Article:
I actually stumbled across this effect just by listening to my setup and playing around. But rather than setting the sub cross all the way up or higher I set it the same as the receiver. I will try the sub at 10 higher just to check it out.
I do this just for music though. You have to set the crossover all the way up for "lfe mode" on the RW12. Which of course would be for theater.
Anothe trick is to set the sub filter lower than the receiver crossover. Often there's overlap in the output bandwidth of the mains and subs, which can result in too much output in that region and boomy bass as a result. Putting the sub low pass frequency even as much as 20 to 30Hz below the crossover frequency can help with that. But you'd set Audyssey first, lest it try to overcompensate.

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post #19 of 23 Old 01-09-2013, 01:52 PM
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Originally Posted by Bill Fitzmaurice View Post

Anothe trick is to set the sub filter lower than the receiver crossover. Often there's overlap in the output bandwidth of the mains and subs, which can result in too much output in that region and boomy bass as a result. Putting the sub low pass frequency even as much as 20 to 30Hz below the crossover frequency can help with that. But you'd set Audyssey first, lest it try to overcompensate.
I have a built in eq on my Yamaha. Very little below 90 is going to my towers. I did this for that very reason as well as saving some stress on my receiver amp. And I set the receiver cross at 100 so that there would be a little overlap (dont wanna miss anything). And the sub cross at 100.

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post #20 of 23 Old 01-10-2013, 08:47 AM
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Quote:
Originally Posted by Bill Fitzmaurice View Post

While the crossover in the receiver ostensibly filters out above bandwidth content, few, if any, receivers use filters with a steep enough slope to be as effective as they really need to be. That can result in the sub being directionally locatable. By utilizing both the crossover in the receiver and the low pass filter in the sub you cascade the filters for a much steeper, more effective slope. Try setting the sub filter 10Hz higher than the receiver crossover, and if the sub is still directionally locatable, take it down even more.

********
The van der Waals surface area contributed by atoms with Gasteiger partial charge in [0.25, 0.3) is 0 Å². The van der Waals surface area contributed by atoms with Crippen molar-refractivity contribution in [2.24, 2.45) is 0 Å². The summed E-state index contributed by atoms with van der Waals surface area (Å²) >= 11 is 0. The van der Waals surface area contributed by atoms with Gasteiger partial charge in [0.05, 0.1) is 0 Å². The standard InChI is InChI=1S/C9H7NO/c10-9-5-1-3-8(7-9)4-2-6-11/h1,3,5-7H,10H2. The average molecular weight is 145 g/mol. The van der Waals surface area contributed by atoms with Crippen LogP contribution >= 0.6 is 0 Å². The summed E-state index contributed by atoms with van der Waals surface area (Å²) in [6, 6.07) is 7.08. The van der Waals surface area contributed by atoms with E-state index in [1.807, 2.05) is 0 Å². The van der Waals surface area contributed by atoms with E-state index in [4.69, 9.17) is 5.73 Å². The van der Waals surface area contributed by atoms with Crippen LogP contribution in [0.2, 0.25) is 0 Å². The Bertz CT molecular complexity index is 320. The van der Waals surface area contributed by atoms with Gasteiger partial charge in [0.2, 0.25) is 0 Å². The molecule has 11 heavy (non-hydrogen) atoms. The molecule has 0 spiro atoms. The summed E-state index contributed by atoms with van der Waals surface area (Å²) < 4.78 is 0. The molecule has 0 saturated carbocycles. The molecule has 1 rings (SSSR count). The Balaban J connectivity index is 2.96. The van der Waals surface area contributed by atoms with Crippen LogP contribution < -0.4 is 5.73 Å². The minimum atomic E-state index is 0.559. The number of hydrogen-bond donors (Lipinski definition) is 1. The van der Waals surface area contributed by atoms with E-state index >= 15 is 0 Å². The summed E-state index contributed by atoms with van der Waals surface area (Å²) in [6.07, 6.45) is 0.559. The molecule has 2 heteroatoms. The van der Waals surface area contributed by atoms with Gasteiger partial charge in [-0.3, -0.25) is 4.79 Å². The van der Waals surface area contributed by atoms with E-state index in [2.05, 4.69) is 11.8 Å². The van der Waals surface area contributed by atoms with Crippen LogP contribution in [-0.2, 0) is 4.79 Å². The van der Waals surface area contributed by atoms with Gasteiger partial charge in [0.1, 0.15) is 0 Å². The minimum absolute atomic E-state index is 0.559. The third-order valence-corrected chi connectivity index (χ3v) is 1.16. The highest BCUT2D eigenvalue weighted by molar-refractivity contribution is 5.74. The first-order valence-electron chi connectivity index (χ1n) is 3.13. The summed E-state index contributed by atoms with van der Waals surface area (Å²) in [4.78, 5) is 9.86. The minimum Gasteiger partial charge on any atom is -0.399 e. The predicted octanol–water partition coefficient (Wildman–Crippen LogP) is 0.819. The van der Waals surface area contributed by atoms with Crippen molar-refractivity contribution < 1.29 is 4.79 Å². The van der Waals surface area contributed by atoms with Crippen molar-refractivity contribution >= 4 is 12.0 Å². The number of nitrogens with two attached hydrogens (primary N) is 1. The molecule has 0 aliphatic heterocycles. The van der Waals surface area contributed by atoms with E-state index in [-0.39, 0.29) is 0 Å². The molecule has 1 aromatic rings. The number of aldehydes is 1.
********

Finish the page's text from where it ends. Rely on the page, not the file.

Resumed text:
This is great info and the first time I'm hearing of it. Gonna try it out tonight, thanks Bill!
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post #21 of 23 Old 01-10-2013, 10:17 AM
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Originally Posted by Alan P View Post

Audyssey will set your speaker levels, and distances. It will also apply an equalization curve to help smooth out your room modes. However, the speaker levels and distances should be verified after running Audyssey (it's not a perfect system). The only way to verify the levels is with a SPL meter. Of course, all you need for the distances is a tape measure. smile.gif

Setting your crossover before running Audyssey will do nothing as Audyssey starts from zero everytime you run it. After you run Audyssey, you should verify that all speakers are set to "small" with all crossovers set to 80hz.

And don't forget to do the "sub crawl" to find the best placement for it!

The tape measure advice concerns me just a little, because it's not physical distance to the speaker that Audyssey is measuring, it's a time delay measured between when the signal is generated by the AVR and when it hits your ear. For the sub channel in particular this can often be quite different from the physical measurement.

Just to clarify on the "small"/80 Hz information: "Small" does not mean small speakers, it means "enable bass management for this speaker so that sound below the crossover goes to the sub". 80 Hz is a good general guideline, but you should only raise crossovers to 80, never lower them to that if Audyssey results in a higher value. Also, don't confuse the individual channel crossover points with the "LPF for LFE" crossover (or whatever it's called in your AVR, that's a Denon term) which should be 120 Hertz, full stop. That "LFE" (Low Frequency Effects) is the ".1" channel and is mastered up to 120. Anything from that channel that your sub doesn't play will not be played at all.
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post #22 of 23 Old 01-13-2013, 11:20 AM - Thread Starter
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Hey guys, just to confirm, when I select different input sources I get the label on my AVR that says "Audyssey" which I assume means that if I switch the mode to a straight DTS or Dolby it won't be using the Audyssey configured setup that was completed with the mic/program?
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Hey guys, just to confirm, when I select different input sources I get the label on my AVR that says "Audyssey" which I assume means that if I switch the mode to a straight DTS or Dolby it won't be using the Audyssey configured setup that was completed with the mic/program?

Audyssey will be enabled no matter what mode you're in, except perhaps for whatever your receiver calls some sort of "pure direct" mode. DTS or Dolby are about how multi-channel sound is encoded, Audyssey is about how the receiver alters that sound to try and get closer to what the studio intended.